Gov Slow to Address Urgent CNI Security Needs

A committee of MPs and peers in the UK has criticised the government for its lack of urgency in addressing the cybersecurity skills gap in relation to critical national infrastructure (CNI).

According to a report released following the meeting with The Joint Committee on the National Security Strategy, the shortage in specialist skills and deep technical expertise is one of the greatest challenges faced by the UK's CNI operators and regulators in relation to cybersecurity. The report also calls for ministers to step forward and take the lead in developing a strategy to give drive and direction.

The committee references the May 2017 WannaCry attack on the National Health Service, believing it demonstrated a fundamental need to ensure the UK is able to keep CNI secure from cyber-threat. They go on to say that a lack of detailed analysis of which CNI sectors and specialisms are most acutely affected is impacting on the government’s ability to understand, and therefore address, the gap between skills supply and demand.

"Our Report reveals there is a real problem with the availability of people skilled in cybersecurity but a worrying lack of focus from the government to address it," said chair of The Joint Committee, Margaret Beckett MP. "We’re not just talking about the ‘acute scarcity’ of technical experts which was reported to us, but also the much larger number of posts which require moderately specialist skills.

"We acknowledge that the cybersecurity profession is relatively new and still evolving and that the pace of change in technology may well outstrip the development of academic qualifications. However, we are calling on government to work closely with industry and education to consider short-term demand as well as long-term planning. As a very first response, government must work in close partnership with the CNI sector and providers to create a cybersecurity skills strategy to give clarity and direction. It is a pressing matter of national security to do so."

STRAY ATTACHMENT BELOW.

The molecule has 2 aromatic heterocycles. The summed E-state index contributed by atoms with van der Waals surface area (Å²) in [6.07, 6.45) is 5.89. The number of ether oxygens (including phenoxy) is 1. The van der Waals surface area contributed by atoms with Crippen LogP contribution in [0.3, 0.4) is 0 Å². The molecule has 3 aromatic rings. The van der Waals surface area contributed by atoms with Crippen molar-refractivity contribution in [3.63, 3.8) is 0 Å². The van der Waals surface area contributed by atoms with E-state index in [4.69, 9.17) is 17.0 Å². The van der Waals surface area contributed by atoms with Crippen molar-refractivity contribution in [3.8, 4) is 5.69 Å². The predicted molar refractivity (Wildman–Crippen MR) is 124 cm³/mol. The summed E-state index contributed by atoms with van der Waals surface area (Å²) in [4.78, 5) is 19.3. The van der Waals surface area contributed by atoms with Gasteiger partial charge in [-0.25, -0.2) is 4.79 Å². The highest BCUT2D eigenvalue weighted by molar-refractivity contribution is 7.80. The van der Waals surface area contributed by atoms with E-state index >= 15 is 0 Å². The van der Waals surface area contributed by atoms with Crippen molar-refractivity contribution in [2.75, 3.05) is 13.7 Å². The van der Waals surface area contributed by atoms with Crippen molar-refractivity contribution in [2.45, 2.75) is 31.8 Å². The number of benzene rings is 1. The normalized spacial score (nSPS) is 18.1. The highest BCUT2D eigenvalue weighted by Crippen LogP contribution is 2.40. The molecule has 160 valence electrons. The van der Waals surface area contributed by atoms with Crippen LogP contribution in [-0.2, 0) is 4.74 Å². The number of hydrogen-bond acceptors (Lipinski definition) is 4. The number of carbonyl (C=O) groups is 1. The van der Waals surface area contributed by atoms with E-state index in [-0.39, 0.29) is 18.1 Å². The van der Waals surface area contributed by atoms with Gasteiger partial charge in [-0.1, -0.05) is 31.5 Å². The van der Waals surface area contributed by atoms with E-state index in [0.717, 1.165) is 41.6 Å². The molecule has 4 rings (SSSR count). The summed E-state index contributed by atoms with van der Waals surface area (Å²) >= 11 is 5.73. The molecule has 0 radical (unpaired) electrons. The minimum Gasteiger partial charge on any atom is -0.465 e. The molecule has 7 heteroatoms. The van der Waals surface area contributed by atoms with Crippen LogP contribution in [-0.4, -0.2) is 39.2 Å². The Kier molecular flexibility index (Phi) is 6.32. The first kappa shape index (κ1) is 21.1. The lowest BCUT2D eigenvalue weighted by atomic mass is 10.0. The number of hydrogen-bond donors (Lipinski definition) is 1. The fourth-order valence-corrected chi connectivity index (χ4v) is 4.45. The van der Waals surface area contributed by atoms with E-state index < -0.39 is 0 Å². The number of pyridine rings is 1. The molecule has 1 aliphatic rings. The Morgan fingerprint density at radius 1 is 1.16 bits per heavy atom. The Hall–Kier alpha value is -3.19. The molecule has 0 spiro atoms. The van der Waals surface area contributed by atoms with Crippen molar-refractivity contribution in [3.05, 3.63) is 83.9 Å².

In its recommendations, the committee proposed the government should address the need for continuing professional development for teachers and lectures, enabling their knowledge to keep pace with the rapidly changing cybersecurity landscape. It also references increasing the numbers of women in the cybersecurity workforce, saying that a version of the CyberFirst Girls Competition could be used to attract returning mothers to the cybersecurity profession.

"I sympathise with the NCSC and others who have been tasked with addressing the cyber-skills gap for a few years now," said Eerke Boiten, professor of cybersecurity, De Mortfort University. "They have pumped significant amounts of money out of the five year Cyber Security Strategy into various initiatives, not all of them looking likely to be productive. In particular, an initiative to introduce cyber security at secondary schools contained no thought on how to integrate this with the computing curriculum.

"I think that both for the medium term and the gender balance issue, secondary schools have to be the focal point. The drop in take up and the general perception of the Computer Science A level are serious concerns. Increasing the number of highly qualified teachers is indeed essential, but calling for more CPD is not going to be effective until there is resource for it at a time when most secondary schools are being cut financially. 

"The government would also do well to note the points made about recruiting from abroad," he continued. "Brexit makes any job in the UK unattractive for most EU applicants; the limits on Tier 2 visas also have an adverse effect. The NSS recommendations gloss over this only where they talk of the 'implications, risks and opportunities of Brexit'."

A standalone skills strategy, promised by government in November 2016 and which would frame and give impetus to its various efforts, will be published by December 2018.

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